Smut, Sats, DTV Unresolved - Broadcasting & Cable

Smut, Sats, DTV Unresolved

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Members of Congress have fled Washington to campaign at home for the Nov. 2 elections, leaving behind three major media issues that must be wrapped up when lawmakers return, either for a lame-duck session soon after the balloting is over or in the 2005 Congress.

 The House and Senate are furthest apart and are likely to face the toughest battle over plans to reclaim broadcasters' analog spectrum.
The House, led by Commerce Committee Chairman Joe Barton, last week passed on voice vote a non-binding “sense” of the House calling on the government to reclaim all TV stations’ analog channels by the end of 2006. Barton’s committee had not voted on TV reclamation legislation previously and the language passed by the House would not have the force of law.
The measure is much tougher on the industry than a DTV conversion measure contained in the Senate anti-terrorism bill, which would reclaim only chs. 62 and higher by the end of 2007.
n The Senate’s version closely resembles legislation passed by the Senate Commerce Committee and is intended to go into effect as law. Barton rallied House colleagues to pass the non-binding language in order to have the House position on paper when the two sides of Capitol Hill begin negotiating a final version of the anti-terrorism bill next month.
Barton’s hope is that the non-binding language will give House negotiators enough muscle to toughen the language in the anti-terrorism bill to make broadcasters return more of their analog channels quicker. If Congress takes no action on reclaiming analog channels, stations won’t be required to return the frequencies until 85% of TV households in their markets are equipped to receive DTV signals, a process that could add years or even decades to the transition.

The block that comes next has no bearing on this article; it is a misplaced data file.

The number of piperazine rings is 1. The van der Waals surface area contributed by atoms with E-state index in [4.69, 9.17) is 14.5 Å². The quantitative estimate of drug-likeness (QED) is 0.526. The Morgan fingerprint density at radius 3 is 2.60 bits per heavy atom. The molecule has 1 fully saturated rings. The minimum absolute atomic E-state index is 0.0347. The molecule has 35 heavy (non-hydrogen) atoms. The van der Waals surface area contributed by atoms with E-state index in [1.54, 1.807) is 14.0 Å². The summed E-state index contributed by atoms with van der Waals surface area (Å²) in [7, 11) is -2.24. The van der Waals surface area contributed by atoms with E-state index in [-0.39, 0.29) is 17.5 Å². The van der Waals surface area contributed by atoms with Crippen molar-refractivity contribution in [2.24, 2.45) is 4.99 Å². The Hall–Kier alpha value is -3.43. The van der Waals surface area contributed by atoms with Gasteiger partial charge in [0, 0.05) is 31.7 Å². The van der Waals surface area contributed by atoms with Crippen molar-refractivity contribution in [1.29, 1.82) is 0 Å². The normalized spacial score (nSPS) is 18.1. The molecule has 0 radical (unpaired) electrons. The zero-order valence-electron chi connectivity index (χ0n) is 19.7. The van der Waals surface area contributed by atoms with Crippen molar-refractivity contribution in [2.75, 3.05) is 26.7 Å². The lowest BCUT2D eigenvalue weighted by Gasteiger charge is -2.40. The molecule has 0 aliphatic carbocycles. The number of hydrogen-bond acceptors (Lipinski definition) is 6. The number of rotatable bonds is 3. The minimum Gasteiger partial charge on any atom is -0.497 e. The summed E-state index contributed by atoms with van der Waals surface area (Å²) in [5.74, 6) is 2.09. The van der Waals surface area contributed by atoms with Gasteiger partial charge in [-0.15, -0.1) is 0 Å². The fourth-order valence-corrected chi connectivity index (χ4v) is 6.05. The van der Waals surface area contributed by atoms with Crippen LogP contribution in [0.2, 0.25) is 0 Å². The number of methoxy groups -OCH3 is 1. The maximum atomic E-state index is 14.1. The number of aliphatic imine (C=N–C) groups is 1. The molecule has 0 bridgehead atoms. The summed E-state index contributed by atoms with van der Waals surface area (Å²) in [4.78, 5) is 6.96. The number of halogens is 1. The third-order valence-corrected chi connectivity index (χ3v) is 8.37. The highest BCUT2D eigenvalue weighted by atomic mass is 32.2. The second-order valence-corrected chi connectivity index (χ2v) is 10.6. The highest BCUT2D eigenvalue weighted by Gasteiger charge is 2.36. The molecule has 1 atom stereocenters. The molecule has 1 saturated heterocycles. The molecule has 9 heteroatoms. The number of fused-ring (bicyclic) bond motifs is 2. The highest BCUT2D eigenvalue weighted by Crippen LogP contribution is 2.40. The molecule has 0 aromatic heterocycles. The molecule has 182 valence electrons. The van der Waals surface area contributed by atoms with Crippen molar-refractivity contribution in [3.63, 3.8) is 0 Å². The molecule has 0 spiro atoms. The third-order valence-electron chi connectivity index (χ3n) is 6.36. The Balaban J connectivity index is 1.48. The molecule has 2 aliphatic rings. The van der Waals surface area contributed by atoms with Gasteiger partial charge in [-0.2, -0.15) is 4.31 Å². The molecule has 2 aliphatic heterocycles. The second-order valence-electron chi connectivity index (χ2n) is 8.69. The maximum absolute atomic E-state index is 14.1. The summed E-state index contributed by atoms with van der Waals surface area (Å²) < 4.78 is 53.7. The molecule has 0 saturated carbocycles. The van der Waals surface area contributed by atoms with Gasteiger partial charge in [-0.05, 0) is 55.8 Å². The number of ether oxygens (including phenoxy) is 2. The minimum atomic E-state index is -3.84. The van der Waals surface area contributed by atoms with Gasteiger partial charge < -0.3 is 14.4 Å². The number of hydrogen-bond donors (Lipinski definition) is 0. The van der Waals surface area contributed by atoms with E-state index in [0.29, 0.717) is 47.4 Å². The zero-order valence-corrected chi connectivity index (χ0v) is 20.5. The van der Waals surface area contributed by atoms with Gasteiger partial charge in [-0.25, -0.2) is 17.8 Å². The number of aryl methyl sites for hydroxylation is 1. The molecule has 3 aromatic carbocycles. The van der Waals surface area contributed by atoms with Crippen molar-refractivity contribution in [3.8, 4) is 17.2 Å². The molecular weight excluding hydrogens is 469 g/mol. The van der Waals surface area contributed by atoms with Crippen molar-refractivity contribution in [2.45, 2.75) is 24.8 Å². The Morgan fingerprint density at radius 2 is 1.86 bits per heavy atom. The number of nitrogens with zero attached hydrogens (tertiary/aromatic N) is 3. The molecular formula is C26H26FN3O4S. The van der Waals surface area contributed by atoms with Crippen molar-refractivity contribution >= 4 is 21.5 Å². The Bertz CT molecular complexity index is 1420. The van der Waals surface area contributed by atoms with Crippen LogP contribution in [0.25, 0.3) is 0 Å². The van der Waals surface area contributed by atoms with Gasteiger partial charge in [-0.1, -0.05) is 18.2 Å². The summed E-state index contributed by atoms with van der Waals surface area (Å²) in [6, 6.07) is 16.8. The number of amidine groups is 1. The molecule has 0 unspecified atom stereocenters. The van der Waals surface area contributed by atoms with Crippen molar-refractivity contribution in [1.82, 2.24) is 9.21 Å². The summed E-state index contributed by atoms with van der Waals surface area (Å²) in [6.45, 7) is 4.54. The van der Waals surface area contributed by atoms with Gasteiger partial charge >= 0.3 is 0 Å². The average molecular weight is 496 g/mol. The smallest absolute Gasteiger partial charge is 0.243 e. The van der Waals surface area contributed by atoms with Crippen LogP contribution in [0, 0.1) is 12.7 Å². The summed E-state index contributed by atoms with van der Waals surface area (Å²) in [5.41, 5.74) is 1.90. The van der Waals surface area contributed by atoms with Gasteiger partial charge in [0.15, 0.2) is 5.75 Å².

n New anti-indecency restrictions on broadcasters will be up for debate as well. After blocking a Senate version last week, North Dakota Sen. Byron Dorgan is on board with a plan to boost FCC fines to a $500,000 maximum per incident, up from $27,500 today. Multiple violations in a 24-hour period would be capped at $3 million. The increased fines would be applied to performers as well as stations.
To prevent the FCC from dawdling, the bill would require the FCC to propose a fine or clear the station within nine months of a complaint. Fines must be made final after a second nine months. The House passed indecency legislation mirroring the Senate bill, which is sponsored by Kansas Sen. Sam Brownback. The near agreement of the two version increases likelihood that Congress will pass indecency legislation before final adjournment late this year.
n Finally, the House has passed legislation extending the satellite TV providers’ right to import broadcast network programming to households that can’t receive an acceptable analog version from their local affiliates. The right expires Dec. 31.
The House rejected DBS providers’ bid for right to import digital network programming too and added ordered DBS companies to phase out the practice of requiring some viewers to install a second dish to receive all the local channels in their market.
The Senate failed to pass a companion version. When Congress reconvenes, Senators have the option of voting on the House version, crafting their own version or simply extending the right to import analog channels for one year. Given the likelihood of a continued lobbying battle over importing digital channels, the Senate is expected to insist on a simple one-year extension.

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